And so The King’s farewell tour has come to an end.

After a rapturous send off at Sainsbury’s AGM this morning, Justin King officially handed over the reins to Mike Coupe after a decade in the hot seat.

In scenes more befitting to a pop star than a retiring CEO, King was besieged by shareholders and staff for autographs and selfies after the event in London.

The glowing tributes paid to King and regular bursts of applause were testament to the regard held in the room for the job he has done in dragging the supermarket into the modern age. But the depth of praise also points to the extent of the challenge new CEO Coupe faces to fill the void left by the exit of the business’ charismatic leader.

The message coming from Sainsbury’s since the announcement of King’s departure in January has unwaveringly been one of continuity and “more of the same”.

Today’s AGM was no different – in his final address to shareholders, King said: “I hope you are investors in Sainsbury’s because you agree our own brand and values are our key point of difference – and that’s a point of difference that is sustainable in the longer term.

Justin King cartoon

“I know I leave it [Sainsbury’s] in safe hands and I know you’ll continue to enjoy being shareholders in this company.”

Coupe was on exactly the same page, commenting: “It is an honour and privilege, to take over the leadership of a company that you [King] have led with such courage and inspiration for the past 10 years. I am proud to be given the opportunity to build on the legacy you have left us.”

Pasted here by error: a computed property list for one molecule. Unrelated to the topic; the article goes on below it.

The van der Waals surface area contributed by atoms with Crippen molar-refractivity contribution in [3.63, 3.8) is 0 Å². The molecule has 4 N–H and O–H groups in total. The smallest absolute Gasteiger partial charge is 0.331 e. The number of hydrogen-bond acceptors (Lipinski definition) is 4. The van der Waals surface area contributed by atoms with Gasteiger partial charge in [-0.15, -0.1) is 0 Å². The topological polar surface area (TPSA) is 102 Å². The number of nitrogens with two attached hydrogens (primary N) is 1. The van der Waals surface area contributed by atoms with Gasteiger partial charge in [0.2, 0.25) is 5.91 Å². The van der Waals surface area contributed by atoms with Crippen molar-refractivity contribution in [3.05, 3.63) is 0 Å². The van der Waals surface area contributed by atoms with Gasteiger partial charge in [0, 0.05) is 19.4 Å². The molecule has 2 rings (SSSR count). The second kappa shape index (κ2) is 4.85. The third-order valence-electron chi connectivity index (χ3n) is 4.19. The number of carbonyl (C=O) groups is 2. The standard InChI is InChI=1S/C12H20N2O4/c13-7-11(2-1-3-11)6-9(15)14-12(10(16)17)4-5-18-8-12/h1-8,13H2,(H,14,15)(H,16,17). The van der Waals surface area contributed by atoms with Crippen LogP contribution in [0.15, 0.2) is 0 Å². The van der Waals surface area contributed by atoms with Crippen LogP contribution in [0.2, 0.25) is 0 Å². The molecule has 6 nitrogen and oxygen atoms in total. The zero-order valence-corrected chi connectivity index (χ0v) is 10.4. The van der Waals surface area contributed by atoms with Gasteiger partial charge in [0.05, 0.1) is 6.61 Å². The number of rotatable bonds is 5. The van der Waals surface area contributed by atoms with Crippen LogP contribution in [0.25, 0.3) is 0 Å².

Although the “business as usual” narrative will be of comfort to those wary of change to a successful formula, it also effectively ratchets up pressure on the King-less board to continue “performance as usual”.

There is also the sense that King may have picked a good time to step down.

Sainsbury’s is not experiencing quite the same performance pressures as Tesco and Morrisons, but its 1.1% fall in first quarter like-for-like sales (excluding petrol) announced last month shows that the retailer is far from immune to the rapidly changing market.

Sainsbury’s remains confident of a 0.2% rise in full year like-for-like sales and pressure will immediately come on Coupe and the board sales fail to return to positive territory (though Sainsbury’s quarterly year-on-year comparatives will become less tough in Q3 and Q4).

It’s certainly true that following in the footsteps of charismatic front men can be fraught with difficulties – think Sir Stuart Rose or Sir Terry Leahy – even if the seeds of a downturn were arguably sown during their tenure. Former CEOs who have presided over long-term growth and success have built up a huge amount of credit in the bank so blaming the new guy for any trading woes seems the easier course of action.

When King came in a decade ago Sainsbury’s was effectively on its knees – Coupe has a considerably less blank slate.

Chairman David Tyler told shareholders of the £10bn of incremental sales achieved in King’s time and the total shareholder return of 85% in the decade since his arrival.

Life president Lord Sainsbury of Preston Candover joined in the plaudits, thanking King for his “hard work and inspiration in turning around and making Sainsbury’s great again.”

No pressure then, Mike…